Cherish me as supreme

General discussion, particularly exploring the Dharma in the modern world.
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tomschwarz
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Cherish me as supreme

Post by tomschwarz » Wed Oct 10, 2018 8:31 pm

Hello friends,

His Holiness the Dalai Lama has recited these eight versus all of his life. And it helps him. They help me a lot. You know the kind of teaching which shows you the gap between now and enlightenment.... http://www.lotsawahouse.org/tibetan-mas ... ining-mind

Question, do you cherish others as supreme? Do you see ill-natured beings as something rare, a priceless treasure? Do you have experiences with this practice that you are willing to share?
i dedicate this post to your happiness, the causes of your happiness, the absence of your suffering the causes of the absence of your suffering that we may not have too much attachment nor aversion. SAMAYAMANUPALAYA

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Karma Dondrup Tashi
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Re: Cherish me as supreme

Post by Karma Dondrup Tashi » Wed Oct 10, 2018 9:41 pm

_/\_

"Training The Mind | The 14Th Dalai Lama". 2018. The 14Th Dalai Lama. Accessed October 10 2018. https://www.dalailama.com/teachings/training-the-mind.
Being without love would be the most appalling torment - the Inferno itself! [...] [A]ll those who have chosen the way of depersonalisation are unable to cry and [...] they have dry eyes for ever. For it is the personality which cries and which alone is capable of the "gift of tears".

Powell, Robert, and Hans Urs Von Balthasar. Meditations on the Tarot: A Journey into Christian Hermeticism. New York: Jermy P. Tarcher/Putnam, 2002.

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Queequeg
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Re: Cherish me as supreme

Post by Queequeg » Wed Oct 10, 2018 10:50 pm

At that time there was also a monk, a bodhisattva, called Sadāparibhūta (Never Despising).

“O Mahāsthāmaprāpta, why was he called Sadāparibhūta? Because whenever he saw any monk, nun, layman, or laywoman, he would praise and pay homage to them, saying:

I deeply respect you. I dare not belittle you. Why is this? Because all of you practice the bodhisattva path, and will become buddhas.

“Furthermore, this monk did not concentrate himself on reciting the sutras but only paid homage such that, even when he saw the fourfold assembly from afar, he would go up to them, praise, and pay homage to them, saying:

I dare not belittle you, because you will all become buddhas.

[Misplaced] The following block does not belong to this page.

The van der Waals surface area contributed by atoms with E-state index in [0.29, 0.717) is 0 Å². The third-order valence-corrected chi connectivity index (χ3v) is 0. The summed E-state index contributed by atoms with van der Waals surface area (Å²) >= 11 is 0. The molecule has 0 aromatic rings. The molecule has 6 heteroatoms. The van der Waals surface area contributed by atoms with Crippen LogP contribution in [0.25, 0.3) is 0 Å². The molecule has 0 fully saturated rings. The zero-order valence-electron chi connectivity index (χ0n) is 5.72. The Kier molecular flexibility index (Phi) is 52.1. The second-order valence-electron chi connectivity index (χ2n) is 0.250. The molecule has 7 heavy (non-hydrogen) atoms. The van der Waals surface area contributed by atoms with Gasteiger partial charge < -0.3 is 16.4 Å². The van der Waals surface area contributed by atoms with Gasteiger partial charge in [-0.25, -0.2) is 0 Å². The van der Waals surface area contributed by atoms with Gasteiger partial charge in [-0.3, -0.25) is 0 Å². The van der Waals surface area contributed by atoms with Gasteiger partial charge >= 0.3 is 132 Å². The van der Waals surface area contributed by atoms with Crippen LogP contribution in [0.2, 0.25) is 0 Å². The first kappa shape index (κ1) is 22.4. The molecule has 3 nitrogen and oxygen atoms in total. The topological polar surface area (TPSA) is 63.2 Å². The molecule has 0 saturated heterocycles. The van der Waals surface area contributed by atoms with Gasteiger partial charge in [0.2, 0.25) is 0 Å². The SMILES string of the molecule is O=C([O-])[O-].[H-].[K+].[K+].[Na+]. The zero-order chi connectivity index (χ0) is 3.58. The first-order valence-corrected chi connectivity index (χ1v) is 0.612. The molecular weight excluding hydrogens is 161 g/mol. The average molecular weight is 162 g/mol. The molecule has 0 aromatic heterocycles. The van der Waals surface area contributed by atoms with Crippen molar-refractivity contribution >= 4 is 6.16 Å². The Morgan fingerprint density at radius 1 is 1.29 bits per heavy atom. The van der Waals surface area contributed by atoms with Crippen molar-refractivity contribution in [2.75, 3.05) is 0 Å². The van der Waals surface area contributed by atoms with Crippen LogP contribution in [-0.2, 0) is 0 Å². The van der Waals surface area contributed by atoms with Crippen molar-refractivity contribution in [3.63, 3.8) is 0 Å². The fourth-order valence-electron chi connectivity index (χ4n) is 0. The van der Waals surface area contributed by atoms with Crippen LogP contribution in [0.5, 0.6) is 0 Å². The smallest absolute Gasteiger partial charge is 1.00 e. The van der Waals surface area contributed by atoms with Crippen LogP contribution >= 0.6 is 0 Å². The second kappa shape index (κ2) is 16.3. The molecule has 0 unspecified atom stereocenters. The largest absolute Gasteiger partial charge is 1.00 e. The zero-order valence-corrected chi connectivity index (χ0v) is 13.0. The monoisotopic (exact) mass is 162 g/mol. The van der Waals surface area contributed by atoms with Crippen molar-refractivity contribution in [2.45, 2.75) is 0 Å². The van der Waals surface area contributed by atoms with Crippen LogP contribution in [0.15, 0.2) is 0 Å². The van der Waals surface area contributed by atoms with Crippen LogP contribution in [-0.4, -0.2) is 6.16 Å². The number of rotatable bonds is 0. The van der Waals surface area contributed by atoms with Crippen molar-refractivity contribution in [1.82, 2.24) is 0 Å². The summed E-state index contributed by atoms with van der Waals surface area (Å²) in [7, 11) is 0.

“In the fourfold assembly there were some whose minds were impure and who became angry, and reviled and disparaged him, saying:

Where does this ignorant monk come from? He says that he himself does not belittle us and predicts that we shall all become buddhas. We do not need such an idle prediction.

“In this way he wandered about for many years and was always reviled. But he never got angry and always said, ‘You will become a buddha.’

“Whenever he spoke these words, people would assail him with sticks or stones; he fled from them yet still proclaimed loudly at a distance:

I dare not belittle you. You will all become buddhas.

“Since he always spoke these words, the excessively proud monks, nuns, laymen, and laywomen called him Sadāparibhūta...

“O Mahāsthāmaprāpta, what do you think about this? Was Bodhisattva Sadāparibhūta of that time someone unknown to you? He was none other than I myself."

-Lotus Sutra, Ch. 20
Those who, even with distracted minds,
Entered a stupa compound
And chanted but once, “Namo Buddhaya!”
Have certainly attained the path of the buddhas.

-Lotus Sutra, Expedient Means Chapter

I think each human being has things to find out in his own life that are inescapable. They’ll find them out the easy way or the hard way, or whatever.
-Jerry Garcia

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如傑優婆塞
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Re: Cherish me as supreme

Post by 如傑優婆塞 » Thu Oct 11, 2018 5:49 am

“One who conceives ‘I am equal, better, or worse,’
Might on that account engage in disputes.
But one not shaken in the three discriminations
Does not think, ‘I am equal or better.’

More here

“Soṇa, when any ascetics and brahmins, on the basis of form—which is impermanent, suffering, and subject to change—regard themselves thus: ‘I am superior,’ or ‘I am equal,’ or ‘I am inferior,’ what is that due to apart from not seeing things as they really are?" More here

There are, bhikkhus, these three types of conceit. Which three? The conceit 'I am superior', the conceit 'I am equal', the conceit 'I am inferior'.
More here

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